Pataki acknowledged that politics have changed since his first run in 1994. The state is more ethnically diverse, there’s a completely different sense of media and, he said, "You need more Democratic votes now than you did my first time when I ran."
But the formula is similar, he said. "You need to get the vast majority of the Republican conservative votes, and you need to get a million and a half or 2 million votes from Democrats," Pataki said. "That's a hard task to accomplish, but it's doable."
Gerald Benjamin, a retired SUNY New Paltz political science professor, said he could think of only one scenario for a Republican to win the governor’s seat: a unified state Republican Party with a moderate, pro-choice candidate and a fractured Democratic Party pitting a left-leaning Working Families Party candidate against Cuomo.
"So now you have a right Democrat who's scarred or damaged and a left Democrat who's massively anti-Cuomo and you have a Republican who could be center right — and you have a three-way race that [a Republican] could win with 40% to 45% of the vote," Benjamin said.
Both parties are wrestling with the question of who can win in the governor’s race.
On the Democratic side, Cuomo appears to be sliding in the polls.
"Governor Cuomo has been greatly hurt and diminished, so were he to run he's perceived in both parties I think as vulnerable," said Pataki. Dawidziak said he doubts Cuomo could survive a Democratic primary.
Benjamin said, "I think that the analysis has to consider whether the governor will run for reelection, which I'm sure he will if he can survive this crisis he's in the midst of, which makes it increasingly unlikely in my opinion, although not impossible."
Cuomo could emerge stronger if he does survive, Benjamin acknowledged.
Names being mentioned as replacements for Cuomo at the head of the Democratic ticket include Lt. Gov. Kathy Hochul, Attorney General Letitia James, Comptroller Tom DiNapoli, Sen. Kirsten Gillibrand and Suffolk County Executive Steve Bellone. Rep. Tom Suozzi (D-Glen Cove) has said he'd like to be governor.
While King and Pataki said none of them has "star appeal," most have won a statewide election or have some name recognition.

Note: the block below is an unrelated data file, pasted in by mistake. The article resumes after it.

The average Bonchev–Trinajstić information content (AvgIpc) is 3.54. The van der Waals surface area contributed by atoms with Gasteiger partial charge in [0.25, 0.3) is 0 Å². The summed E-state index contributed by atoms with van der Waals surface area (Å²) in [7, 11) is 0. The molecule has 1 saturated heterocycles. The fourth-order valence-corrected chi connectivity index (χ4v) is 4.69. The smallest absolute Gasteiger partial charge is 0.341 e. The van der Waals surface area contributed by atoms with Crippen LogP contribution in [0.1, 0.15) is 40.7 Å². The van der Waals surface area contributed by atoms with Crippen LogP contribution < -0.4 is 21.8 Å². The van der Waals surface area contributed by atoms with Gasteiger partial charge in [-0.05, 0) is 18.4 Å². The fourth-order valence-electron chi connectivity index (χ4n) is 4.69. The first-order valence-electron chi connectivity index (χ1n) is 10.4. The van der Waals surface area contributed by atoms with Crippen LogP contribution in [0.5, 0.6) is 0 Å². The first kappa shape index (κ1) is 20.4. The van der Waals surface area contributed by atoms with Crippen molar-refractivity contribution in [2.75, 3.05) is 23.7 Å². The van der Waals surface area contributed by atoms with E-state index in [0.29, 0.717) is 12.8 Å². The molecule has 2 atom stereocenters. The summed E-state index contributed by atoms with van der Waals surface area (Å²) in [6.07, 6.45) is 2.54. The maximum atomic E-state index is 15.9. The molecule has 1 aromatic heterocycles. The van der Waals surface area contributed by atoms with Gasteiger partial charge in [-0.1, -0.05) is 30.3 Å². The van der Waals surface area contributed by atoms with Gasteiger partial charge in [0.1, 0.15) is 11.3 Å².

Langworthy said he hopes to have a Republican candidate for governor and a statewide slate agreed to by his committee chairs at the end of the third quarter of this year — which Pataki said is too early since it could sideline potential candidates who might otherwise emerge.
Republicans have mounted a campaign that blames Democrats for raising taxes, rising crime and fleeing New Yorkers, and look to the business community for financial support.
Zeldin, a staunch Trump ally, already has jumped into the race backed by the two most powerful Republican county chairmen in Nassau and Suffolk counties.
But Dutchess County Executive Marc Molinaro and former Westchester County Executive Rob Astorino — who lost to Cuomo in the 2018 and 2014 elections — and Rep. Elise Stefanik (R-Schuylerville), another Trump ally, have expressed interest.
A big question is: Can a Republican closely associated with Trump win?
Sheinkopf, Levy and Benjamin said they don’t believe a Trump Republican can win, but King and Dawidziak dismissed that concern.
Asked what kind of Republican can win, Pataki sounded as if he were describing himself when he ran: someone who Republicans, conservatives and independents can get excited about and who Democrats can say they see themselves voting for.
But the candidate cannot turn his or her back on Trump, King said.
"It's hard to win a primary unless you're at least reasonably supportive of Trump," King said. "Hopefully between now and the fall of 2022 that will have subsided a bit, that it'll be in the rearview mirror."
Benjamin said in his scenario that’s a real problem.
"They have to win in the suburbs, and they have to minimize the Democratic vote in the city and they have to get a heavy vote upstate," said Benjamin. "It may be that there is an anti-Cuomo vote that Republicans may capture, but not with a Trump Republican."
Memories do fade over time, as King and Dawidziak argued. But history shows that political opponents don’t hesitate to remind voters of their competitors’ sore spots.
And if Zeldin or Stefanik gets the nod, Democrats or their allies could well run a TV or digital ad with a graphic video of Trump supporters’ attacking the Capitol and Zeldin or Stefanik’s vote on the House floor objecting to President Joe Biden’s certified electoral victory.